Feb 4, 2013

Tell a Good Story, Create Lasting Change

Posted by Dan Vinson in Culture & Change Management, Project & Program Management | 1 Comment

A project in the planning stages is somewhat analogous to a fairy tale: so far, it exists only in our imaginations.

How are project managers perceived in your organization?  Cop, organizer, pest--or perhaps the person to blame when things go other than expected or desired?  It's easy to understand why people view Project Managers in these ways; they are the face of an event that is expected to bring about change.  And change is not often welcomed by a large percentage of those most affected by it.  Even brilliant project plans, detailed schedules, risk planning, and all the other technical elements of project or program management can be stymied by the tide of resistance that murmurs around the water-cooler:  “Been there, done that… It will never work… A new initiative, same as last week’s, just a different name…” and so on.

What aspects of project management are missing when the tide of resistance begins to flow?  I believe the most important part of the role of Project Manager is Change Agent.  These expressions of doubt and skepticism are really substitutes for fear of the unknown and a dislike of uncertainty.  Helping people to move past these feelings cannot be achieved with Gantt Charts and performance reports.  Instead, everyone affected by the project must be included in the planning process. We must provide a means for people to bridge the gap between what is known to them and what new experiences lay ahead as the project unfolds. 

 When I propose as a "magic bullet" using the approach of a storyteller, creating vivid analogies and scenarios, you may think this is a gimmick. But remember that a project in the planning stages is somewhat analogous to a fairy tale: so far, it exists only in our imaginations! So we must use the power of language to get others' imaginations engaged in the "story" of the project as it unfolds.

For example, if a project sponsor doesn’t understand why the resources that he has made available are not enough to get the job done, the project manager can present columns of figures that he or she thinks are self-explanatory. But a better approach may be the analogy:  "We can get the project done, but it is like attempting to dig a 10 foot hole with a table spoon."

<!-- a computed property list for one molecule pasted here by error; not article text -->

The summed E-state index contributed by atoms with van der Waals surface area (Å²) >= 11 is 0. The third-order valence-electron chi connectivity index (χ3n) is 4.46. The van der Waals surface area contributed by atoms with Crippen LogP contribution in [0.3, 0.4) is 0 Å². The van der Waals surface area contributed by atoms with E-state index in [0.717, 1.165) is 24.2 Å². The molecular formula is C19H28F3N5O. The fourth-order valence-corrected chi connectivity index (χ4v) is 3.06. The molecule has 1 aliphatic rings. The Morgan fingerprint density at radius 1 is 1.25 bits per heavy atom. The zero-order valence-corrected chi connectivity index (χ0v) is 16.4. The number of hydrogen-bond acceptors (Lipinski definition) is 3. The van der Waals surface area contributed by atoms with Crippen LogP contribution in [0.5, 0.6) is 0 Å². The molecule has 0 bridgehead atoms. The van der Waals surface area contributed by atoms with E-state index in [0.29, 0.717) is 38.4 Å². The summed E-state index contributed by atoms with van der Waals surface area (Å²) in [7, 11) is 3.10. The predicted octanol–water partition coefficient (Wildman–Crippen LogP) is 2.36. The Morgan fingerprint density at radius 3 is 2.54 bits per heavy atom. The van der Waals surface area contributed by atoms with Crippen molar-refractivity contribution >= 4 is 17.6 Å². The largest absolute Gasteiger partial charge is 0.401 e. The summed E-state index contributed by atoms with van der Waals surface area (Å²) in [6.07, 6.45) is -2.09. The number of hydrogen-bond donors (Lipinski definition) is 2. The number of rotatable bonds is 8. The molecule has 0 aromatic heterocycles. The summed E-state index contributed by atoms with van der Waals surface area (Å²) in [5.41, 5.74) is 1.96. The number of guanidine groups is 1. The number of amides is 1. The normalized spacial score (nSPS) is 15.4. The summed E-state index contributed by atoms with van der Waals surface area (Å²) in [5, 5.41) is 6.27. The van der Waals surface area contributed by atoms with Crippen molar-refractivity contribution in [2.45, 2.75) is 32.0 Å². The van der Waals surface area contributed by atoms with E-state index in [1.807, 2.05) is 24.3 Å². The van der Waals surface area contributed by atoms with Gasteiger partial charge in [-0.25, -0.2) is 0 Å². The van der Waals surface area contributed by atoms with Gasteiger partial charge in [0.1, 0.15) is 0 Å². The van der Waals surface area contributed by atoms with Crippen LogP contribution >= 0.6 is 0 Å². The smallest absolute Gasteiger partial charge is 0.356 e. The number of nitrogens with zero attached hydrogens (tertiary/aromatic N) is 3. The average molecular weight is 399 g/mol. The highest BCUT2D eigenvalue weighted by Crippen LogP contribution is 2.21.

Using analogies and stories that are easy to understand, relatable, and can be quickly transitioned into how the analogy applies to the issue at hand is a method that I have used in many projects, and a strategy that has been widely discussed in recent years.  As the analogy or story is shared, it provides context for the change that the person can use to reduce the anxiety felt from the change and provides the person with more confidence in their ability to control the change, rather than feeling controlled by it. 

Addressing the change management element of projects and programs is critical to their success and adoption; technical project management, while crucial, is no longer enough.


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1 Comment on Using Analogies and Storytelling in Project and Program Management

Mark Gray says:

Telling a convincing story is essential if we want to promote a change in our environment, this I fully agree. In fact, in my research into the value of lessons “learned” I have found that the most successful way to transmit a lesson is through story telling using a simple structured approach (I recently developed a template to help project teams with this), and since a lesson means “doing something different” I can certainly relate to this article.

Nice “story” Dan smile

PS: there is a book called “Being a Change Agent” that I recall reading…

Posted on March 7, 2013 at 1:47 am

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